Oberndorf bei Salzburg

We had travelled over to Salzburg for a few days to get ourselves into the Christmas spirit with their Christkindl Markt, and decided to extend that theme with a trip to Oberndorf bei Salzburg, the birthplace of the carol Stille Nacht (“Silent Night”).

We walked from our hotel to the Salzburg S-Bahn station and once we had confirmed that Oberndorf could be reached by train it was very simple to get to, on a direct line which took only about 25 minutes to get to the Oberndorf Stadt stop.

The war memorial

The war memorial

We walked into town, passing a war memorial before we spotted a sign for Stille Nacht Platz, which we followed.  The route took us along the River Salzach, which provides a border with Germany, and where we were walking is also part of one of a handful of running/walking trails around the town.

Leopold Kohr

Leopold Kohr

As we came to the bend in the river and a metal monument to the philosophical anarchist, Leopold Kohr, we turned right away from the river and went down some steps to Stille Nacht Platz.  Stille Nacht was first performed at the former St Nikola parish church by the school master Franz Gruber and the young priest Joseph Mohr on Christmas Eve 1818.  The church was demolished and a memorial chapel built on its site in 1937, and we were able to go inside the delightful chapel.

Stille Nacht chapel

Stille Nacht chapel

We really should have come in the evening when the lights were on and the Weihnachtsmarkt was running to get the full effect, because we could tell it would be magical.

As we had been walking along the river we had seen some form of shrine up on a hill and had decided to take a closer look, so we came back up to the river path and followed Leopold Kohr Promenade as it went around the bend.  This took us to the bottom of steep steps which led up to a striking and somewhat gruesome and graphic Kalvarienberg (a Calvary).

Kalvarienberg

Kalvarienberg

We had a magnificent view looking back towards Oberndorf but we would not be heading back there just yet because we had seen another sign, this time for the Wallfahrtskirche Maria Buhel, the Sanctuary of Our Blessed Lady of the Visitation, a Roman Catholic pilgrimage church in Maria Buhel which dates from 1670.  We walked along the Maria Buhel Strasse, between the fields and in the shadow of the mountains as the road gently rose to the striking building.  The day had remained dry, fresh and cold, and we were both wearing gloves by now.  We passed a shrine and the Friedenslarche, before we reached the church and went inside.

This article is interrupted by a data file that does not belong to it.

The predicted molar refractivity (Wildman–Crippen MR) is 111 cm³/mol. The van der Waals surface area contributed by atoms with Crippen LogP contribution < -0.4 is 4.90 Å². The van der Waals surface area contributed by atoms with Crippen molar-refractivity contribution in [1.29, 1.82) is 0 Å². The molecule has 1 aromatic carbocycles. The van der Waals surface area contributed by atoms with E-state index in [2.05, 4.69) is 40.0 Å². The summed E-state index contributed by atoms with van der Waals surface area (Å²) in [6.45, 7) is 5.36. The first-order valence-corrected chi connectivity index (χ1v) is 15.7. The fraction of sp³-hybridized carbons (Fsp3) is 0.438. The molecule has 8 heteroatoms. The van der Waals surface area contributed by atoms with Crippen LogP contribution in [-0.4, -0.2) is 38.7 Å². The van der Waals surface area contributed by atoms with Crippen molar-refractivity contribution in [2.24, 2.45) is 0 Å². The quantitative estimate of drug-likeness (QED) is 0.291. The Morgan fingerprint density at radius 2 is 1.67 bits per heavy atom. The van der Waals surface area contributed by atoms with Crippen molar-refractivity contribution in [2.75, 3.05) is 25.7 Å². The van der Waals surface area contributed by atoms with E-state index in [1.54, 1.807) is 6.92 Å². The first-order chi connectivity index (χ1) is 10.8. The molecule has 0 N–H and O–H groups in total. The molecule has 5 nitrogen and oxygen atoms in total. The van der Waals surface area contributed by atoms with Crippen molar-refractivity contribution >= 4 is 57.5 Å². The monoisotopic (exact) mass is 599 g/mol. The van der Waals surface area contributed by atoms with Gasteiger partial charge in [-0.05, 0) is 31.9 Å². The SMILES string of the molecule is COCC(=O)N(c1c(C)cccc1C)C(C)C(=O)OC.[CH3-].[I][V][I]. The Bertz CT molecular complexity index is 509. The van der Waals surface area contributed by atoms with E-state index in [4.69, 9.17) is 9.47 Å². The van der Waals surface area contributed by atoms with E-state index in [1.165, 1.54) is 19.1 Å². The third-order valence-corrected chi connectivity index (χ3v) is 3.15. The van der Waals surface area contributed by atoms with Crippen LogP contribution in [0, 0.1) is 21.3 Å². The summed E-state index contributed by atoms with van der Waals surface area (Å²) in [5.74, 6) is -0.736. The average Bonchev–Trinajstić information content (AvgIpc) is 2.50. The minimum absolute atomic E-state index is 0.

Beyond the railings

Beyond the railings

It was breathtaking, but all set behind a locked iron railing, so we could not get a closer look, which was a pity.

We returned to the cold outside and walked back to the river, crossing over the Europasteg bridge, which took us into Laufen in Germany.  Which was a little bit strange because we had not brought our passports with us.

The bridge to Germany...

The bridge to Germany…

This split was a result of the Napoleonic Wars when the former Principality of the Salzburg Archbishops was divided following the Congress of Vienna into a part taken by the Kingdom of Bavaria and a part taken by the Austrian Empire.  We could not help but notice the Klosterkirche St Peter as it dominated the skyline, and we went inside to find another stunning interior.

A magnificent interior

A magnificent interior

They were just in the process of putting up their nativity scene as we arrived.  When we came out it had started to snow, just very lightly but enough to make the morning complete.  We walked up to the very grand Salzachbruke bridge, built in 1902/03 and crossed back into Oberndorf and Austria, to catch the train back to Salzburg.

Walking back to Austria in the snow

Walking back to Austria in the snow

It had been a wonderful way to spend the morning.

You can see more of my photographs from the outing here.

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